The property must be purchased for use as a primary home (so no sub-letting permitted) and the purchaser must contribute at least five percent of the price, with the remaining 75% typically being met by mortgage finance.

The purchaser pays no fees on the government loan for the first five years, but from year six is required to make an initial payment of 1.75% of its total value. After that the annual figure payable rises in accordance with the RPI (retail price index) plus an additional 1%.

The fees are not offset against the loan, which is repayable after 25 years or on the sale of the property – whichever comes first.

It’s worth noting that the sum repayable is based upon the sale price of the house, meaning it can increase or decrease. For example, on a house purchased for £200,000 with a deposit of 5%, equity loan of 20% and mortgage covering the remaining £150,000; which later sells at £210,000 – the loan repayable would be £42,00 – an increase of £2,000 as per the higher sale price of the house.

Help-to-buy mortgage guarantee
This part of the scheme has been designed to increase the availability of high loan to value mortgage products. It enables mortgage companies to purchase a government guarantee of up to 15% of the mortgaged property’s value. The guarantee is provided to the mortgage company, not the purchaser and the purchaser will still be required to have a deposit of between 5 – 20% of the purchase price. The guarantee is available on properties with a purchase price of up to £600,000, which can be new build or existing.

To be eligible, potential purchasers have to pass affordability checks, must be purchasing the house to live in – which must be the only property they own (in the UK and abroad) – and the mortgage must be taken on a repayment basis (not interest only).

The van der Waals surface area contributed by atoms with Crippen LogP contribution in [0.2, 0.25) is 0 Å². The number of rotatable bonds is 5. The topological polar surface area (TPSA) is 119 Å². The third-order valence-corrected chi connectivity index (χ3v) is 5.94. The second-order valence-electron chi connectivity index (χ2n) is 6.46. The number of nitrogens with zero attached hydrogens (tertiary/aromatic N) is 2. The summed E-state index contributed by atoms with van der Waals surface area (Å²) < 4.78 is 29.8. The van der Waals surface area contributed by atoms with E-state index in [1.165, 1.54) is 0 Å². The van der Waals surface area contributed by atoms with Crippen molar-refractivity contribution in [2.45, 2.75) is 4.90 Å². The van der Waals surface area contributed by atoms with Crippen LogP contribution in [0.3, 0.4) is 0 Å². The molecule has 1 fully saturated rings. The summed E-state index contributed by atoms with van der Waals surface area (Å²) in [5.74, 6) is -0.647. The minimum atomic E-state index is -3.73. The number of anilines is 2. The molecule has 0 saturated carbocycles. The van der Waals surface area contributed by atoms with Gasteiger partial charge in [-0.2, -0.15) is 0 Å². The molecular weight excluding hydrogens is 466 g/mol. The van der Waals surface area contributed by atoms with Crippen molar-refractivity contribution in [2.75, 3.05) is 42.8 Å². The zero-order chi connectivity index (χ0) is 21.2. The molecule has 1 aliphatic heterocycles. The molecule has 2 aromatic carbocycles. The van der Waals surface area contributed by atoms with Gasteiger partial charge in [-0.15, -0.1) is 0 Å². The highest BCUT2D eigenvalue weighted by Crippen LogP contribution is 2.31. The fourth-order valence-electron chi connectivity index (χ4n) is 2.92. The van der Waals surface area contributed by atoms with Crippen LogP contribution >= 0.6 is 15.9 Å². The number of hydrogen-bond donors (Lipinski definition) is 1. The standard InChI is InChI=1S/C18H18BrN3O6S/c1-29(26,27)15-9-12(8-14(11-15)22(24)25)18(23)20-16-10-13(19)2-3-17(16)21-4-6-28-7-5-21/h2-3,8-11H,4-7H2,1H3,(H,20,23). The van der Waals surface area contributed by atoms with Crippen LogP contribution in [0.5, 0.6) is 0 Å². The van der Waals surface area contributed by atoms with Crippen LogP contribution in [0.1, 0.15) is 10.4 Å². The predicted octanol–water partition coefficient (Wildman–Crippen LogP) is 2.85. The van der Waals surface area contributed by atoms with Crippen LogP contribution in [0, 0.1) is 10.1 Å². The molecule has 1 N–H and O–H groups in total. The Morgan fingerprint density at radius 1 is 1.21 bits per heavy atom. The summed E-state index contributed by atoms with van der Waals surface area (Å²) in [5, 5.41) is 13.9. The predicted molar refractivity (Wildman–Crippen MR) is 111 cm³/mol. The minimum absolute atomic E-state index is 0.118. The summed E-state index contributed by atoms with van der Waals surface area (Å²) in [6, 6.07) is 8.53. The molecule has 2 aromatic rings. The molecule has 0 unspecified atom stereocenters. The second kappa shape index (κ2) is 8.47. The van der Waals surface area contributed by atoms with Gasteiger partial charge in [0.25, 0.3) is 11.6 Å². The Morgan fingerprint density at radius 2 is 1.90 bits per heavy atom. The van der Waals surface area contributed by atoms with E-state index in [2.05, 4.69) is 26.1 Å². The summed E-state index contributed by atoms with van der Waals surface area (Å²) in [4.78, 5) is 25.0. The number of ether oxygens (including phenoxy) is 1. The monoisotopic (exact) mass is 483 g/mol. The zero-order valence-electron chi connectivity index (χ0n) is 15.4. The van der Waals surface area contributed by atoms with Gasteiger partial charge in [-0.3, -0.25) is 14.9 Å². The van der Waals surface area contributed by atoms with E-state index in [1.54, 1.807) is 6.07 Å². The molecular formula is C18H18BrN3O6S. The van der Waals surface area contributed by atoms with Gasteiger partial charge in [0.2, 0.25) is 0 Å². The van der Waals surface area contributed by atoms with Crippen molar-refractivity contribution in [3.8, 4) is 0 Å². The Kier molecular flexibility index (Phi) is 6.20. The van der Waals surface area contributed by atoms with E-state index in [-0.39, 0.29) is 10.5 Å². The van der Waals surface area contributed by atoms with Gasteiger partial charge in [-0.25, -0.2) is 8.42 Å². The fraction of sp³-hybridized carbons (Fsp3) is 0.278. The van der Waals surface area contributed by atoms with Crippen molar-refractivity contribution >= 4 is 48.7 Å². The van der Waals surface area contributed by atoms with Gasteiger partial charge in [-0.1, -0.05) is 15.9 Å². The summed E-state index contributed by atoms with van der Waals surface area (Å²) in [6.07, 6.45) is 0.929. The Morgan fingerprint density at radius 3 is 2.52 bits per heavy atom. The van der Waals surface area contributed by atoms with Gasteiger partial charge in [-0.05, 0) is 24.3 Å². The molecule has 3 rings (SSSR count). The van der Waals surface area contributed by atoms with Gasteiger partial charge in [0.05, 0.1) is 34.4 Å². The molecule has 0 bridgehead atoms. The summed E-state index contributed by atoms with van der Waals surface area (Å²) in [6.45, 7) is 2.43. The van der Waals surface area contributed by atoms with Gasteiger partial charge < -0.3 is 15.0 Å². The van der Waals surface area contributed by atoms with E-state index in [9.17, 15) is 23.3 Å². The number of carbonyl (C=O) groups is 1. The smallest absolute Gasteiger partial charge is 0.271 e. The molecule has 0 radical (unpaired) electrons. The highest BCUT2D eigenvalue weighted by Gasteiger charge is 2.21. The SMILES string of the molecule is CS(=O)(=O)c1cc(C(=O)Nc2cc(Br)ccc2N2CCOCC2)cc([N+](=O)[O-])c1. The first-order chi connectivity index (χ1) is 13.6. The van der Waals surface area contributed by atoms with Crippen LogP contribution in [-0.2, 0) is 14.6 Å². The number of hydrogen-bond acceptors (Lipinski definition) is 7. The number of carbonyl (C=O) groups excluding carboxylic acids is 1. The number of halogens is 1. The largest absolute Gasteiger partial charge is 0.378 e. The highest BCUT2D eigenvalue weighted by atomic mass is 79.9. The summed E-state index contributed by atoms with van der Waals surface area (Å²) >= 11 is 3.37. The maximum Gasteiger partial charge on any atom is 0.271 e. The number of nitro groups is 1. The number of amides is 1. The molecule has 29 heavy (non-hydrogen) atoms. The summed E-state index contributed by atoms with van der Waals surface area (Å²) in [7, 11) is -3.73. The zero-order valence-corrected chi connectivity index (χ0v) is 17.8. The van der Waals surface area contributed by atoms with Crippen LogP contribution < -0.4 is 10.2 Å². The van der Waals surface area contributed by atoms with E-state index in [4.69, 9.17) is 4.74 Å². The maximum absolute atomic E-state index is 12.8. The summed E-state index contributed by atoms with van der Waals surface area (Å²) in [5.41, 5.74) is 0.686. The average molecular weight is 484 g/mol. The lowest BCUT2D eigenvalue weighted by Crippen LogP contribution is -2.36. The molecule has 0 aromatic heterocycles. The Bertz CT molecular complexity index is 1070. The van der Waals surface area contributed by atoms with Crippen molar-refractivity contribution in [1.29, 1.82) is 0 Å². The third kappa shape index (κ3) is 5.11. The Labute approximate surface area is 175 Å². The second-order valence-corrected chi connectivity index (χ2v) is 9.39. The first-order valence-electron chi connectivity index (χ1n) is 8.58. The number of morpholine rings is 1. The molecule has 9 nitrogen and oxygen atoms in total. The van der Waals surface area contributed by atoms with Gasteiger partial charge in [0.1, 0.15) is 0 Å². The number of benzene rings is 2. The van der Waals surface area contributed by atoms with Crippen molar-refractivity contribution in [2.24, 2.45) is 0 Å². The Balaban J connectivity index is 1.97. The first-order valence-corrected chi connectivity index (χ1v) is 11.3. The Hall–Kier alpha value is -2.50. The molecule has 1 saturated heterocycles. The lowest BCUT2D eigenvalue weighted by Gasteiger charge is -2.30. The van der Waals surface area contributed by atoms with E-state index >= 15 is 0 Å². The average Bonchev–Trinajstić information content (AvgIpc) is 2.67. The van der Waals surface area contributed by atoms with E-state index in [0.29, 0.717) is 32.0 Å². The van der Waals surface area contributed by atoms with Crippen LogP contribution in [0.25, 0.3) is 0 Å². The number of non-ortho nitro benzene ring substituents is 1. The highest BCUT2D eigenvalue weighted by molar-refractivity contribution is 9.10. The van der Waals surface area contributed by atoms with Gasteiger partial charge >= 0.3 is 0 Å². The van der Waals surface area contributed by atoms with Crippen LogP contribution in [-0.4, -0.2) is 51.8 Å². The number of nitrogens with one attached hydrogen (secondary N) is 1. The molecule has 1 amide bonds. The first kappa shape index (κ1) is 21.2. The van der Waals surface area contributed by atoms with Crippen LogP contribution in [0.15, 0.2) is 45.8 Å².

Help-to-buy share ownership schemes
We wrote about shared ownership help-to-buy schemes earlier in the year. You can read that post here.

In conclusion…
The aim of the help-to-buy scheme is to encourage the property market to start to move again, and enable eligible purchasers to secure the lower mortgage rates that are typically available to purchasers with bigger deposits. However, concerns have been raised that the scheme will cause a property bubble, which could in turn cause economic uncertainty – spelling out bad news for the UK.

Critics of the scheme point out that increasing house prices mean that first time buyers are actually no better off; as they are still required to find a hefty deposit. Based upon a UK average house price of £239,000 in May 2013 (an increase of £10,000 on the previous 12 months’ figures) – a 5% deposit is £11,950 – a huge sum for many people.

In addition, if a housing bubble is developing (and prices certainly are rising again), then it’s arguable that the scheme opens both those accessing the scheme, and the taxpayer, to unacceptable risk.

However, although it’s easy to get caught up in media rhetoric about the potential downsides to the scheme, it’s also important to remember that, for many, home ownership remains a distant dream.

On this basis alone, the government should be applauded for its initiative, which at least seeks to make home ownership a reality for a wider range of families, individuals and couples than was previously the case. It should also be hoped that UK banks and building societies learnt their lesson the first time around, and that they’ve tightened up their approval mechanisms for mortgage lending – particularly with regards to high loan to value transactions.

Assuming that this is the case, and that prospective purchasers are assessed properly, with checks and balances applied throughout the course of the procedure, then perhaps the Help to Buy scheme isn’t such a bad thing after all.

For more information and advice on buying a home, the Help to Buy scheme, buy-to-let property investments, or selling and buying residential property, please contact Gisella Alberici on 0161 0281, or by email:

Top Tips for Buy-To-Let Investors